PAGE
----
The second cornerstone of South African apartheid was a series of laws that segregated the population into distinct geographical areas that were allotted to different racial groups. The segregation imposed by the Group Areas Act of 1950 was then enforced by a series of pass laws like the Native Laws Amendment of 1952, which restricted passage of Blacks and other racialized groups in cities and other parts of the country allocated to whites.

These segregating measures were developed into what architects called “grand apartheid.” It was through these policies that the South African government was able to establish a series of homelands, also known as bantustans, into which de-nationalized Black South Africans were transferred and forced to reside. This is on a tiny minority of the land in South Africa, in general, the poorest land. The regime claimed the country’s majority population had sovereignty in these so-called homelands.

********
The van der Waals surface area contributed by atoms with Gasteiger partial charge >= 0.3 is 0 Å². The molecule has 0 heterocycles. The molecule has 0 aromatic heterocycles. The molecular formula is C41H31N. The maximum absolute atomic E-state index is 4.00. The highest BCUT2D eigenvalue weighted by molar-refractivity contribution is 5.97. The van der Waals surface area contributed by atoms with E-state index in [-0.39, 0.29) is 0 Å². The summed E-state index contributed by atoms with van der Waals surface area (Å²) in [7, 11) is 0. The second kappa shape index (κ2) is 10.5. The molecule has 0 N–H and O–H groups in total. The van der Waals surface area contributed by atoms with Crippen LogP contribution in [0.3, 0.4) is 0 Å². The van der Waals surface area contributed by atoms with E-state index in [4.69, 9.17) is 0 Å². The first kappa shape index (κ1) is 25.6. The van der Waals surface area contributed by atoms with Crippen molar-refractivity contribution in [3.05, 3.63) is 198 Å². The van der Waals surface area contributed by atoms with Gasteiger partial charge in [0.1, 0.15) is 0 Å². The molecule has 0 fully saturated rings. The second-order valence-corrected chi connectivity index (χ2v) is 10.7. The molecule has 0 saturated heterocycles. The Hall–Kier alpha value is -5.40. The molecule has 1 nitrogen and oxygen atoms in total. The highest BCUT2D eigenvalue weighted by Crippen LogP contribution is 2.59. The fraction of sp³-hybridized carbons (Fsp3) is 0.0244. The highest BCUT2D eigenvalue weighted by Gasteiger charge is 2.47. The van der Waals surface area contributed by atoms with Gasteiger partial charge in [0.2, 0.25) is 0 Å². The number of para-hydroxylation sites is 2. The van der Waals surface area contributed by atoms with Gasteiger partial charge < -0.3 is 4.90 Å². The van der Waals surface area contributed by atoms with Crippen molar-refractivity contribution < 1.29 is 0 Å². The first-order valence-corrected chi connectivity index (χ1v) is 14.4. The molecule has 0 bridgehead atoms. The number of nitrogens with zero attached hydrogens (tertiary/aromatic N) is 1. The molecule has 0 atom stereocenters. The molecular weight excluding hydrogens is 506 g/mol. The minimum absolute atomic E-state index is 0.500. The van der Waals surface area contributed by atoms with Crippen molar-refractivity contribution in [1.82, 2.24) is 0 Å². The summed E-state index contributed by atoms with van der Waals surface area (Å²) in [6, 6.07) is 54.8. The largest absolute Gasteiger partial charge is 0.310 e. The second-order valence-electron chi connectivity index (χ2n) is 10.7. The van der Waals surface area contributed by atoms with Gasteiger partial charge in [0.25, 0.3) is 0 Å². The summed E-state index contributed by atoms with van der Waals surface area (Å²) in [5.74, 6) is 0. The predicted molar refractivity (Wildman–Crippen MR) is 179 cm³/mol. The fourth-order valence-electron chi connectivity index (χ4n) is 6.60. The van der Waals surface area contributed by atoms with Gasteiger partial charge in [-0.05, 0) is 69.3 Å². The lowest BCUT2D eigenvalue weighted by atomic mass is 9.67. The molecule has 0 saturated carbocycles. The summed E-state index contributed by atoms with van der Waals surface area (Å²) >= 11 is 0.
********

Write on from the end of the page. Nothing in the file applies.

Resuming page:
The third key element of South African apartheid was a matrix of draconian security laws that legalized unlimited administration detention, torture, censorship, banning and assassination of opponents of the apartheid regime.

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NOW LET’S talk about Israel, where a parallel set of legal arrangements to those in apartheid South Africa has been instituted. The first key element of Israeli apartheid is a series of laws and policies that distinguish between Jews and non-Jews, and grant preferred legal status and material benefits to the former.